Title : Industrial fermentation, production of Alcohol Date: 23-03-2020 Name of Faculty: Hemant Balsora Lecture No : III (11.30-12.30 hrs ) Source of information : Dryden/Internet Source / Research Paper
SHROFF S R ROTARY INSTITUTE OF CHEMICAL TECHNOLOGY 1 Industrial fermentation is the intentional use of fermentation by microorganisms such as bacteria and fungi as well as eukaryotic cells like CHO cells and insect cells, to make products useful to humans.
Fermented products have applications as food as well as in general industry.
Common products such as antibiotics, cheese, pickles, Alcohols, wine, beer, biofuels, vitamins, amino acids, solvents, and biological insecticides and pesticides are. produced via industrial fermentation
2 Industrial alcohol
Industrial alcohol is distilled ethyl alcohol (C2H5OH), normally of high proof, produced and sold for other than beverage purposes. It is usually distributed in the form of pure ethyl alcohol, completely denatured alcohol, specially denatured alcohol and proprietary solvent blends Production of Ethyl Alcohol –Ethanol Method – Ethyl Alcohol by Fermentation Ethyl Alcohol from Sugar solution (Molasses) Molasses is a non-crystalline of sugar obtained as mother liquor after crystallization of sugar from sugar solution. This contains about 50% sugar. It is diluted to about 10% solution. The process can be explained in the following two stages: a) Cultivation of Yeast in the molasses. b) Recovery of Ethyl alcohol from cultivated solution. I stage: The sugar solution is heated up to above room temperature (40-50oC) and then yeast is added proportionality and kept for cultivation for about 2-3 days. Yeast supplies the enzymes invertase and zymase. The enzyme invertase hydrolysis sucrose to glucose and fructose. The enzyme zymase converts glucose to ethanol and carbon dioxide. II Stage: The “mash” is collected and fractionally distilled to recover rectified spirit containing 95.6% alcohol. The final rectified alcohol is stored in cans. Further dehydration with quick lime and distilling with sodium or calcium gives 99.8% ethanol called absolute alcohol. Laboratory
Adding Sugar Cultivation of yeast Releasing CO2 Is + observed Water + Yeast
Storage Distillation Industrial alcohol production by fermentation Process Description: ➢Molasses is diluted to a 10-15% sugar concentration and adjusted to a pH of 4-5 to support yeast growth which furnishes invertase zymase catalytic enzymes. ➢Nutrients such as ammonium and magnesium sulfate or phosphate are added when lacking in molasses. This diluted mixture, called mash, is run into large wooden or steel fermentation tanks ➢Yeast solution, grown by inoculating sterile mash, is added and fermentation ensues with evolution of heat which is removed via cooling coils. The temperature is kept at 20-30oC over a 30-70 hour period, rising near the end to 35oC. ➢Carbon dioxide may be utilized as a by-product by water scrubbing and compressing; otherwise it is vented after scrubbing. ➢Separation of the 8-10% of alcohol in the fermented liquor called beer is accomplished by a series of distillations. In the beer still, alcohol (50-60 %conc.) and undesirable volatiles such as aldehydes are taken off the top and fed to the aldehyde still. ➢Alcohol is pulled off as a side-stream spilt to the rectifying column. ➢In this final column, the azeotropic alcohol-water mixture of 95% ethanol is taken off as a top side-stream, condensed and run to storage where it is spilt into three parts: (1) Direct sale as potable, government controlled alcohol. (2) Denatured by small additions of mildly toxic ingredients and sold for industrial uses. (3) Made anhydrous by ternary azeotropic distillation using benzene or extractive distillation using ethylene glycol. ➢ When fusel oil recovery is practiced, side-streams are drawn off near the bottom of the aldehyde and rectifying columns and are separated by decantation. These higher molecular weight alcohols are sold directly for solvents or are fractionated to give predominately amyl alcohol.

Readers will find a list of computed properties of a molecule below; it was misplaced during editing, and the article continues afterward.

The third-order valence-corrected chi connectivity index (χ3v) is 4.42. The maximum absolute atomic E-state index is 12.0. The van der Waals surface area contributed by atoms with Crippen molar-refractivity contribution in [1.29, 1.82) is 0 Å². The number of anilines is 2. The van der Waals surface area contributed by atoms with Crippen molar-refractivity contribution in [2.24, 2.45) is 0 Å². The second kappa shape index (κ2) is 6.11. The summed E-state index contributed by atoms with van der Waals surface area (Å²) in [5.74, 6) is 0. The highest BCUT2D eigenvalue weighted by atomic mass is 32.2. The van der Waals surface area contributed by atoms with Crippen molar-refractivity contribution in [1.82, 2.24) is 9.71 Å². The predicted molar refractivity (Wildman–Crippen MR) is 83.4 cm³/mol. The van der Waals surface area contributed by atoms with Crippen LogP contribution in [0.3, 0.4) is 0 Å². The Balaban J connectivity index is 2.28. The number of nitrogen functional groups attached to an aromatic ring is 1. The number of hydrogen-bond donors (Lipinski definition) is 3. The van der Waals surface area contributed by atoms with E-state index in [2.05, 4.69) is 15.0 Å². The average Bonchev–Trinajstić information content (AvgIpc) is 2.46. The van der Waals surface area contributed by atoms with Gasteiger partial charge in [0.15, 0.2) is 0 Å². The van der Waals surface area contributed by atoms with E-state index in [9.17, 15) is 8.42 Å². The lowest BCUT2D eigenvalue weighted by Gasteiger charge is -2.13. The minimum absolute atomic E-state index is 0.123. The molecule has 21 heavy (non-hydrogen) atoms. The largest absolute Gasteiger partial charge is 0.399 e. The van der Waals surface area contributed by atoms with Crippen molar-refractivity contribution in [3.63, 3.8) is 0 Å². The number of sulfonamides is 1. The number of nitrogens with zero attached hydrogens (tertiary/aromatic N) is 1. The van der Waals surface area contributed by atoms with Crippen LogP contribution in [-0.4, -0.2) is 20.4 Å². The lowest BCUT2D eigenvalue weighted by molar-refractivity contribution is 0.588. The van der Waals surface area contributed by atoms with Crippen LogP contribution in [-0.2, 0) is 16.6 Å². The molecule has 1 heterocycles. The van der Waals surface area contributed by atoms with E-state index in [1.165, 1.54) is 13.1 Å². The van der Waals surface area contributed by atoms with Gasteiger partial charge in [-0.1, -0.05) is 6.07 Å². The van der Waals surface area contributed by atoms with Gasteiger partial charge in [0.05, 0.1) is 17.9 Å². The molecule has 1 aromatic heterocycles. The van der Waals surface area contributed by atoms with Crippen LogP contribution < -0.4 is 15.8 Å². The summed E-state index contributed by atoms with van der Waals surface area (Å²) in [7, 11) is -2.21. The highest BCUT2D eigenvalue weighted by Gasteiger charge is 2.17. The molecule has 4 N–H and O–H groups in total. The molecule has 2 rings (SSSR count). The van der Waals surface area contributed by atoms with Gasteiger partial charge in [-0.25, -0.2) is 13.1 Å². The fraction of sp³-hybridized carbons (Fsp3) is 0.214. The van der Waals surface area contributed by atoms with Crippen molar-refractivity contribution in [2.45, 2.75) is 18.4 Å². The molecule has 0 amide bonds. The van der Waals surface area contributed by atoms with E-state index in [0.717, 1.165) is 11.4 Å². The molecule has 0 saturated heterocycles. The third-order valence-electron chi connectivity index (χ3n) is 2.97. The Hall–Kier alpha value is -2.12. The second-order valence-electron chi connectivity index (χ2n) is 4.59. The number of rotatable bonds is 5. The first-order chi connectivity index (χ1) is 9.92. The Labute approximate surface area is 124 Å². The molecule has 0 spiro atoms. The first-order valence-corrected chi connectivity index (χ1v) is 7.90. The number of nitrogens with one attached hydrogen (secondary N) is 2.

➢ The bottoms from the beer still, known as slops, are either discharged as waste or concentrated by evaporation to cattle feed depending on fuel and by-product sales economics. Major Engineering Problems
• Collection and storage of molasses • Maintenance of sterile and specific yeast culture conditions • Batch versus continuous operation: continuous mollasses dilution in the head end of the process and continuous distillation are incorporated to save space, equipment and operating costs. • Waste disposal problem : if uneconomic to concentrate for cattle feed, must use trickling filters, activated sludge or anaerobic digestion to lower the biological oxygen demand (BOB) before discharging to water run-off • Fuel economic in the series of distillations: use of preheat exchangers • Development of methods to produce anhydrous alcohol from 95% alcohol Azeotrope.